Crump v. Saul, No. 18-3491 (7th Cir. 2019)Annotate this Case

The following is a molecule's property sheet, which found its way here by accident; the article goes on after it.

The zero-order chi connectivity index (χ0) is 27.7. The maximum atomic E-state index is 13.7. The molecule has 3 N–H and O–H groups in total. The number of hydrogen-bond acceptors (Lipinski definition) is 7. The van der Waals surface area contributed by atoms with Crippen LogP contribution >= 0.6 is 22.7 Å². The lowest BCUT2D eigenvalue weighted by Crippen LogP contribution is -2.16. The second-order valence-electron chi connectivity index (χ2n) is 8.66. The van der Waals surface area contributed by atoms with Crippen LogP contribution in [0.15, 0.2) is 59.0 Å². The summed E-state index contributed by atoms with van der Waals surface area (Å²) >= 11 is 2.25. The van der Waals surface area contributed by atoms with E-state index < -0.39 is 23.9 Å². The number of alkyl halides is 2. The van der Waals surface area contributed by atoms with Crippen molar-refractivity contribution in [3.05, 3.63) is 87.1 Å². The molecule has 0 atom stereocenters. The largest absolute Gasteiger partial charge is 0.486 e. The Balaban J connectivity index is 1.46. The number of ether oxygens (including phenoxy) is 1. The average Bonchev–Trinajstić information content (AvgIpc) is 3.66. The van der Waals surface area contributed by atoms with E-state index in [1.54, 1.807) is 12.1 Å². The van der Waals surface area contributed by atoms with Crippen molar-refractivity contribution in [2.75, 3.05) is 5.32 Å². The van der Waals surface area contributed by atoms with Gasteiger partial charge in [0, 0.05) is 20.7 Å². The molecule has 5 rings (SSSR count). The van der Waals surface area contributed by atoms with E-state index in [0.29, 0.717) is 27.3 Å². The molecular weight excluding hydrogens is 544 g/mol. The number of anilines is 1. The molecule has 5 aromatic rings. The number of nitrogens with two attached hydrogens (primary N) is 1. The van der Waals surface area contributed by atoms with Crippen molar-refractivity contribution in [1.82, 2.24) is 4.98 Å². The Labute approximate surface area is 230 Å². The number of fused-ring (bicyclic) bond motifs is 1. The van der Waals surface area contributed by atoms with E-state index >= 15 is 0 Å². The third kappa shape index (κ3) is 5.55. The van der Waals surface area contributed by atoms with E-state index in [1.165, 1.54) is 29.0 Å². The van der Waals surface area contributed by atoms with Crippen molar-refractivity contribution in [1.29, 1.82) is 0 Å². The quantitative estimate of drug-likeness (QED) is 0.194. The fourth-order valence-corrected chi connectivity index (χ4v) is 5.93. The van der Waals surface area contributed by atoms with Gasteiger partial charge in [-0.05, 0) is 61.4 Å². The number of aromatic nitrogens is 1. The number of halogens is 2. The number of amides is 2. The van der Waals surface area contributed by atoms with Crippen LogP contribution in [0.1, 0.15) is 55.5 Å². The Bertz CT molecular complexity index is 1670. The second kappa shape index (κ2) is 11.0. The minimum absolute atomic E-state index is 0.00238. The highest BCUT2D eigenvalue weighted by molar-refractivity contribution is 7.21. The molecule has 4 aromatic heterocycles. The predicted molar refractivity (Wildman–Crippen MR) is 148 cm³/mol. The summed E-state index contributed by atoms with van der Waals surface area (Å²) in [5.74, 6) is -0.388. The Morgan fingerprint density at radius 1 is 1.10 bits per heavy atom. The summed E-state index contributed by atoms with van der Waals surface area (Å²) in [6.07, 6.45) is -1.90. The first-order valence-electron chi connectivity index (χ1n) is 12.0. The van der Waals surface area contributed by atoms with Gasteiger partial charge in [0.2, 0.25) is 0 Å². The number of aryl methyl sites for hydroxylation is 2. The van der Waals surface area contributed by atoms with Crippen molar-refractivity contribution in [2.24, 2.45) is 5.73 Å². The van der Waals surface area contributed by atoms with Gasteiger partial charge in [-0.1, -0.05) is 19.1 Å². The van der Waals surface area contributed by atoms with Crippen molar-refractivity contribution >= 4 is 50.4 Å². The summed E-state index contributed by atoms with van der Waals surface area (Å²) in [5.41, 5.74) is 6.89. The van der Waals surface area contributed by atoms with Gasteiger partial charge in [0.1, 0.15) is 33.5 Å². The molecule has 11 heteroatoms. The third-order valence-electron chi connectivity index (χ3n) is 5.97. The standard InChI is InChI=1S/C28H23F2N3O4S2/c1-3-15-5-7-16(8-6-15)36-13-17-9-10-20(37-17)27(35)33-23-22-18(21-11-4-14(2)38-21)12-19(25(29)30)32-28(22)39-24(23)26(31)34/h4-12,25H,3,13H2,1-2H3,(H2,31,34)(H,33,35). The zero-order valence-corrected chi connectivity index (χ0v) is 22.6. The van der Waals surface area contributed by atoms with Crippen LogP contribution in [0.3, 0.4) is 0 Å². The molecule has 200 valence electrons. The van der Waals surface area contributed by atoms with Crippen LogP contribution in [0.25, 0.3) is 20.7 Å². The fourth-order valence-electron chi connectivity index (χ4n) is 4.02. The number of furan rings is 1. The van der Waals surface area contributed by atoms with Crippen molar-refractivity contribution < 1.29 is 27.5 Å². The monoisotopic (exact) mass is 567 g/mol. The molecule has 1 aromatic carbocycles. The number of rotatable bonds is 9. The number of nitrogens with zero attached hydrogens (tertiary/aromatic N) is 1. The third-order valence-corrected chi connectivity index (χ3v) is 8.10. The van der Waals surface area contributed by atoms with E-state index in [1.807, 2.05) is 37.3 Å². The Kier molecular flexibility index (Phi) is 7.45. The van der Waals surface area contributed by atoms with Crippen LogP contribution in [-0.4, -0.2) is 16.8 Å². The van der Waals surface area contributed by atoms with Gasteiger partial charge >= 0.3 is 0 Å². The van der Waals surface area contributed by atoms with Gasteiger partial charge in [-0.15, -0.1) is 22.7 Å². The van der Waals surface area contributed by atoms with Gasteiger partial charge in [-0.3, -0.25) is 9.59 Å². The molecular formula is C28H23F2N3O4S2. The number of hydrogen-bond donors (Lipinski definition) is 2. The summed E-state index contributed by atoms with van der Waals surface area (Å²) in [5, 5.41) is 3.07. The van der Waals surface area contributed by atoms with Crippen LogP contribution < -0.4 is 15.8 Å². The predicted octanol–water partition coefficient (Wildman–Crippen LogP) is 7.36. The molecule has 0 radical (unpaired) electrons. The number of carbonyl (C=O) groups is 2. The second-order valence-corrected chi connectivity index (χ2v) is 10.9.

Crump applied for social security disability benefits based on her long history of numerous mental health impairments, including bipolar disorder and polysubstance abuse disorder. An administrative law judge denied benefits, finding that Crump, despite her severe impairments, could perform work limited to simple and repetitive tasks. The district court affirmed. The Seventh Circuit vacated. The ALJ did not adequately account for Crump’s difficulties with concentration, persistence, or pace in the workplace. An ALJ generally may not rely merely on catch-all terms like “’simple, repetitive tasks’” because there is no basis to conclude that they account for problems of concentration, persistence or pace. In addition, observing that a person can perform simple and repetitive tasks says nothing about whether the individual can do so on a sustained basis. Beyond disregarding the Vocational Expert’s opinion in response to a second hypothetical, the ALJ gave short shrift to the medical opinions of Crump’s treating psychiatrist.